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Hawaii judge refuses to block new same-sex marriage law

HONOLULU--Opponents of Hawaii's new gay marriage law failed in their bid to block implementation of the measure on Thursday when a judge refused to grant a court order preventing marriage licenses from being issued to same-sex couples beginning next month.

The new law, which cleared the Democratic-controlled Legislature on Tuesday and was signed on Wednesday by Democratic Governor Neil Abercrombie, paves the way for gay and lesbian couples to be legally wed in Hawaii starting on Dec. 2.

A Republican legislator and others opposed to the marriage equality law filed a court challenge even before it was passed, seeking a restraining order that would keep it from taking effect.

Circuit Judge Karl Sakamoto in Honolulu had refused to even consider the opponents' motion until the law was enacted, and on Thursday, following an hour of oral arguments from both sides, he denied the request for an injunction.

“After all the legal complexities of the court's analysis, the court will conclude that same-sex marriage in Hawaii is legal,” Sakamoto said.

The new law made Hawaii the 15th U.S. state to legalize nuptials for gay and lesbian couples, rolling back a 1994 statute that defined marriage exclusively as a union between a man and a woman.

Republican Bob McDermott, a member of Hawaii's House of Representatives leading the effort to block the measure, said it conflicts with a 1998 voter-passed constitutional amendment vesting the state Legislature with authority to limit marriages to heterosexual couples.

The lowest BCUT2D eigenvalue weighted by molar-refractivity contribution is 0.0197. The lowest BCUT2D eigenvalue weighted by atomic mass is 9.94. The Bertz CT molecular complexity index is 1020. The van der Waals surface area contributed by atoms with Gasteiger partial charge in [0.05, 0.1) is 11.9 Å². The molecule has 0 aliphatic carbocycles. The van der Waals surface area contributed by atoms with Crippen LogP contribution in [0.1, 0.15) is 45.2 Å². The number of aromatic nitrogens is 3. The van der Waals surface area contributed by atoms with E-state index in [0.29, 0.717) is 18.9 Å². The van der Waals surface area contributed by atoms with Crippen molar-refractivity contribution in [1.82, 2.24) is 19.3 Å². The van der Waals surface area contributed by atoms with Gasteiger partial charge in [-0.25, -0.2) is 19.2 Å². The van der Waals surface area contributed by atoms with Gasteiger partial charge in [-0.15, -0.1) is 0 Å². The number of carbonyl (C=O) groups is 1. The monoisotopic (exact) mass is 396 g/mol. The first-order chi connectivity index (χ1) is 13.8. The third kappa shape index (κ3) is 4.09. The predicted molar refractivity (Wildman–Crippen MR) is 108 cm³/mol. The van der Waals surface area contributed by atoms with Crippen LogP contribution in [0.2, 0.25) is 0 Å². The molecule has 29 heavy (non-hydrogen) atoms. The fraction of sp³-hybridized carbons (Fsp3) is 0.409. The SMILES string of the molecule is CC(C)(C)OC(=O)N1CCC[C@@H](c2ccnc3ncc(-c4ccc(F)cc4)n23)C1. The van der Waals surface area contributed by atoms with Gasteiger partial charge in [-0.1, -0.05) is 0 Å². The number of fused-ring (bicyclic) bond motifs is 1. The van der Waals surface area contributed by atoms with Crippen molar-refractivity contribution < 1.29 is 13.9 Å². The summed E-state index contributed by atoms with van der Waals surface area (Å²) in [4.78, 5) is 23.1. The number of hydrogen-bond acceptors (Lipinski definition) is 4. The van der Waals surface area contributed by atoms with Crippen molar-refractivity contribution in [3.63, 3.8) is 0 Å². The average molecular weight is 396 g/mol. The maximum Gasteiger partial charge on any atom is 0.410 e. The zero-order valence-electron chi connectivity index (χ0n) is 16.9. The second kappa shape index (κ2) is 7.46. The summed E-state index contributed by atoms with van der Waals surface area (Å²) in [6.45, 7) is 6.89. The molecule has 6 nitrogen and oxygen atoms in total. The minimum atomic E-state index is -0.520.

One of six House Republicans to vote against the gay marriage bill last week, McDermott cited ballot information circulated at the time of 1998 amendment explaining that its passage would empower legislators to restrict marriage to opposite-sex couples “only.”

Therefore, McDermott argued, that was the intent of voters who approved it, and that was how the court should interpret it, despite the fact that word “only” did not appear in the ballot question itself, nor in the amendment as enacted.

Attorney Jack Dwyer, who represented gay marriage opponents in court, told Reuters after the hearing that difference between the ballot information and the ballot question itself amounted to a “bait and switch.”

The state attorney general's office countered there was nothing in the constitutional amendment precluding legislators from extending marriage rights to same-sex couples.

The state further argued that seeking to interpret the amendment based on misleading pre-election information amounted to trying to rewrite the state constitution to suit opponents' preferences.

The judge found that the wording of the amendment was unambiguous in giving the Legislature discretion to legalize gay marriage.

Moreover, he said the state constitution grants lawmakers broad powers to legislate on domestic relations, including matrimony, said Anne Lopez, a special assistant to Attorney General David Louie.

Dwyer said gay marriage opponents have not decided whether to press ahead with their case.

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